This use of sexual imagery also continues to make his desires clear to the woman. While the first stanza explains what the flea has done, and relates it to their relationship, it is developed and made more obvious that it is sex that he is asking her for. The word 'marriage' is repeated to accentuate the topic of his desire, and the word 'bed' is included too.

The poet even twists his argument towards the end when the woman opposes him. He previously had stated that killing the flea would be three murders, including suicide, as well as sacrilege, but the woman kills the flea anyway. Though she does not speak herself, the poet writes what the narrator says in response to the woman's actions. He is shocked by the brutal act, saying it was "cruel and sodaine" (sudden). The woman, on the other hand, defies the man and defeats his argument; the poet describes that she has said that killing the flea has made no difference. The poet's clever use of this fact is to then argue that exactly the same thing would happen if they did sleep together. He tries to persuade that just like killing the flea, nothing would happen. This turn in argument gives the reader the sense that he is determined and clear in his argument.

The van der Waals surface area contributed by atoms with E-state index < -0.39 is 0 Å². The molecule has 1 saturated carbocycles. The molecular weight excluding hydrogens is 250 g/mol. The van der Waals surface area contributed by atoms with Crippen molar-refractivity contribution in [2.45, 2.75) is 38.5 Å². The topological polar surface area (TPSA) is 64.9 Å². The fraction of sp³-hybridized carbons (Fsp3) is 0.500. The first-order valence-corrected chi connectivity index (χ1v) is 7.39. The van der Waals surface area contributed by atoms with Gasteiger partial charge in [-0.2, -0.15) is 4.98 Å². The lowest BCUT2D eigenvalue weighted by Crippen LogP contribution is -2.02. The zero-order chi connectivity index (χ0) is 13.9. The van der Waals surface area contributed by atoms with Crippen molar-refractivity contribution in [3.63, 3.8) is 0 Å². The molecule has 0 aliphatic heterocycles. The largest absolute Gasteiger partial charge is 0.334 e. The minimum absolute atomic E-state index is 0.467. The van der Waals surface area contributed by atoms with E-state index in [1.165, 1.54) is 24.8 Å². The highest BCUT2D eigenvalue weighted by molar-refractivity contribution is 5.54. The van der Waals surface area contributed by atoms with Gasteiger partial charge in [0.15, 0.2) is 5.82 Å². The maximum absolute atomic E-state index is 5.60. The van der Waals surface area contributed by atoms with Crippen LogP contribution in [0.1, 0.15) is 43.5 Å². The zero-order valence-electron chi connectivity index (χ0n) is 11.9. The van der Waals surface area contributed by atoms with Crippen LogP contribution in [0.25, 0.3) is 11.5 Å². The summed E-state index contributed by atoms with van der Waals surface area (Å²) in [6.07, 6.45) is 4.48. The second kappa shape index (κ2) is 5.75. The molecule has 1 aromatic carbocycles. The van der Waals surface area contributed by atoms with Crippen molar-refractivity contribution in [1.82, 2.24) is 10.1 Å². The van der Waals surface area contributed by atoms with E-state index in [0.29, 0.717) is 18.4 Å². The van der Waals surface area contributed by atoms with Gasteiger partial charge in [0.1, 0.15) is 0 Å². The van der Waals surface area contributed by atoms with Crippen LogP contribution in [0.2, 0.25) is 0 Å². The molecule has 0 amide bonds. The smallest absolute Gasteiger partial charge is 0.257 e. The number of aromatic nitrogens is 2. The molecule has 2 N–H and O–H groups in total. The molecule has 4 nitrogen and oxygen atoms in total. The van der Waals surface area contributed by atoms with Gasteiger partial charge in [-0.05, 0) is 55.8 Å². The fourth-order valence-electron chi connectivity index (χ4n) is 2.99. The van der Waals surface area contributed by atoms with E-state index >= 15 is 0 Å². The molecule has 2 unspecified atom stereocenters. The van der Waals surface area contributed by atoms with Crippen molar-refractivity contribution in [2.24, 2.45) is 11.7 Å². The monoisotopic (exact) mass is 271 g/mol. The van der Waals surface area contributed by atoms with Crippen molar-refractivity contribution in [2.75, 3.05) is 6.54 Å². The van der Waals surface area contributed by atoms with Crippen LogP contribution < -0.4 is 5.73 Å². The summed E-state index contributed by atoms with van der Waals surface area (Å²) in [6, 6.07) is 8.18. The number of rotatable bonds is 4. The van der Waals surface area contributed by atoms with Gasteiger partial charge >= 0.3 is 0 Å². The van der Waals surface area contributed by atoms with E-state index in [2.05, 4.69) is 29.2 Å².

The second poem, To Fanny, by John Keats, is also a poem in which the narrator is trying to gain something. Instead of persuading a woman to sleep with him, he is persuading a woman to love him. Keats also uses many different tactics to try and argue that the woman should love him, but not the same as in "The Flea".

Keats identifies the purpose of the poem and the subject of the persuasion in the first line, with the repetition of the word "love" to secure it in the reader's mind. He goes on to explain in more detail that it is the entire of Fanny's love he wants. Like the first poem, the subject of the argument is made clear so the woman or reader is clear about what the rest of the poem is trying to persuade.